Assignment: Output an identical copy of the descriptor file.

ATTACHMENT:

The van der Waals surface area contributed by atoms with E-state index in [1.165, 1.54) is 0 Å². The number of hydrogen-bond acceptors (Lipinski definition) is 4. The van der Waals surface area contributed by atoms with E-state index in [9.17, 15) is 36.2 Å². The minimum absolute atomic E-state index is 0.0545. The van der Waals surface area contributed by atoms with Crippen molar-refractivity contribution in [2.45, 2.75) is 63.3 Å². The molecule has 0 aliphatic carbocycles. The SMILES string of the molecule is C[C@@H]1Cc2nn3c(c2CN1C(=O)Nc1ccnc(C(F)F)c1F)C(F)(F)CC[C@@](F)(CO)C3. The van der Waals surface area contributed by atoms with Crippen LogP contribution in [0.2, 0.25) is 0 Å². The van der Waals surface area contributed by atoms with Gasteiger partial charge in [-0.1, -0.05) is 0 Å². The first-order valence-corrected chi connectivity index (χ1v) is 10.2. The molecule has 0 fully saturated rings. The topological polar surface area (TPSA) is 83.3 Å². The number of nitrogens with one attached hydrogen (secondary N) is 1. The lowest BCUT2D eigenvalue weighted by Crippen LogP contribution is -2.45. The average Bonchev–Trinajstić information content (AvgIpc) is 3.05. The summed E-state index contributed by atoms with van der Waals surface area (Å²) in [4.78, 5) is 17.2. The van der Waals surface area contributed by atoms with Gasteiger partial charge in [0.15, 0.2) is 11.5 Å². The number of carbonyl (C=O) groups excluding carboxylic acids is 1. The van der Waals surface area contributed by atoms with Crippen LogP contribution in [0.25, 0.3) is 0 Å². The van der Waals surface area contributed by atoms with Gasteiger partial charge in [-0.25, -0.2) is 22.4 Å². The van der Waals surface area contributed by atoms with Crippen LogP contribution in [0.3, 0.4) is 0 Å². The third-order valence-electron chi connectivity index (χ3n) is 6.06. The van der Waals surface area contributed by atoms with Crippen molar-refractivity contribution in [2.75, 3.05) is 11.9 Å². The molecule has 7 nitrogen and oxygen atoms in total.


The van der Waals surface area contributed by atoms with E-state index in [1.165, 1.54) is 0 Å². The number of hydrogen-bond acceptors (Lipinski definition) is 4. The van der Waals surface area contributed by atoms with E-state index in [9.17, 15) is 36.2 Å². The minimum absolute atomic E-state index is 0.0545. The van der Waals surface area contributed by atoms with Crippen molar-refractivity contribution in [2.45, 2.75) is 63.3 Å². The molecule has 0 aliphatic carbocycles. The SMILES string of the molecule is C[C@@H]1Cc2nn3c(c2CN1C(=O)Nc1ccnc(C(F)F)c1F)C(F)(F)CC[C@@](F)(CO)C3. The van der Waals surface area contributed by atoms with Crippen LogP contribution in [0.2, 0.25) is 0 Å². The van der Waals surface area contributed by atoms with Gasteiger partial charge in [-0.1, -0.05) is 0 Å². The first-order valence-corrected chi connectivity index (χ1v) is 10.2. The molecule has 0 fully saturated rings. The topological polar surface area (TPSA) is 83.3 Å². The number of nitrogens with one attached hydrogen (secondary N) is 1. The lowest BCUT2D eigenvalue weighted by Crippen LogP contribution is -2.45. The average Bonchev–Trinajstić information content (AvgIpc) is 3.05. The summed E-state index contributed by atoms with van der Waals surface area (Å²) in [4.78, 5) is 17.2. The van der Waals surface area contributed by atoms with Gasteiger partial charge in [0.15, 0.2) is 11.5 Å². The number of carbonyl (C=O) groups excluding carboxylic acids is 1. The van der Waals surface area contributed by atoms with Crippen LogP contribution in [0.25, 0.3) is 0 Å². The van der Waals surface area contributed by atoms with Gasteiger partial charge in [-0.25, -0.2) is 22.4 Å². The van der Waals surface area contributed by atoms with Crippen LogP contribution in [0.3, 0.4) is 0 Å². The third-order valence-electron chi connectivity index (χ3n) is 6.06. The van der Waals surface area contributed by atoms with Crippen molar-refractivity contribution in [2.75, 3.05) is 11.9 Å². The molecule has 7 nitrogen and oxygen atoms in total.